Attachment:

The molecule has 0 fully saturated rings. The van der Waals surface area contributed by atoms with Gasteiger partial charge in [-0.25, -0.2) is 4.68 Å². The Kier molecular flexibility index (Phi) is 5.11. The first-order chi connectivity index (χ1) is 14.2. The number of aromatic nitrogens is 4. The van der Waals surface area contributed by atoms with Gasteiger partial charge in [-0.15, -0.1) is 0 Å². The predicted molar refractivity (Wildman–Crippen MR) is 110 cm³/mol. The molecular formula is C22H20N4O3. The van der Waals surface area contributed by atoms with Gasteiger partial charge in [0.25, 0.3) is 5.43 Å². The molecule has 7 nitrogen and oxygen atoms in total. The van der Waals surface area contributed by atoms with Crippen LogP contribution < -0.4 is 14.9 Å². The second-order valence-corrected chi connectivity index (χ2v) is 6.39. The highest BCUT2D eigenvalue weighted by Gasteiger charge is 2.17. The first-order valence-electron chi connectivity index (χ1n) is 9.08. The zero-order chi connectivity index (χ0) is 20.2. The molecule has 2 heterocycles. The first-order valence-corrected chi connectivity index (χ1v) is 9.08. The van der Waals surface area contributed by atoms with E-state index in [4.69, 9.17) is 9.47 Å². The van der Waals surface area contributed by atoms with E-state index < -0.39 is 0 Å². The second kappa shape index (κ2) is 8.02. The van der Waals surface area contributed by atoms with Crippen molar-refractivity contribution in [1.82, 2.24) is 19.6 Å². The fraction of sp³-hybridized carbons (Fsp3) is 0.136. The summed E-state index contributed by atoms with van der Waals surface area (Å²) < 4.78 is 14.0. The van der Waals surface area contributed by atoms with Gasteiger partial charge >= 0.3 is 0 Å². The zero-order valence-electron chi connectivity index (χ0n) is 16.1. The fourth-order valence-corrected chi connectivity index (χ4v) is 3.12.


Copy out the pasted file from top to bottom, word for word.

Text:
The molecule has 0 fully saturated rings. The van der Waals surface area contributed by atoms with Gasteiger partial charge in [-0.25, -0.2) is 4.68 Å². The Kier molecular flexibility index (Phi) is 5.11. The first-order chi connectivity index (χ1) is 14.2. The number of aromatic nitrogens is 4. The van der Waals surface area contributed by atoms with Gasteiger partial charge in [-0.15, -0.1) is 0 Å². The predicted molar refractivity (Wildman–Crippen MR) is 110 cm³/mol. The molecular formula is C22H20N4O3. The van der Waals surface area contributed by atoms with Gasteiger partial charge in [0.25, 0.3) is 5.43 Å². The molecule has 7 nitrogen and oxygen atoms in total. The van der Waals surface area contributed by atoms with Crippen LogP contribution < -0.4 is 14.9 Å². The second-order valence-corrected chi connectivity index (χ2v) is 6.39. The highest BCUT2D eigenvalue weighted by Gasteiger charge is 2.17. The first-order valence-electron chi connectivity index (χ1n) is 9.08. The zero-order chi connectivity index (χ0) is 20.2. The molecule has 2 heterocycles. The first-order valence-corrected chi connectivity index (χ1v) is 9.08. The van der Waals surface area contributed by atoms with E-state index in [4.69, 9.17) is 9.47 Å². The van der Waals surface area contributed by atoms with E-state index < -0.39 is 0 Å². The second kappa shape index (κ2) is 8.02. The van der Waals surface area contributed by atoms with Crippen molar-refractivity contribution in [1.82, 2.24) is 19.6 Å². The fraction of sp³-hybridized carbons (Fsp3) is 0.136. The summed E-state index contributed by atoms with van der Waals surface area (Å²) < 4.78 is 14.0. The van der Waals surface area contributed by atoms with Gasteiger partial charge >= 0.3 is 0 Å². The zero-order valence-electron chi connectivity index (χ0n) is 16.1. The fourth-order valence-corrected chi connectivity index (χ4v) is 3.12.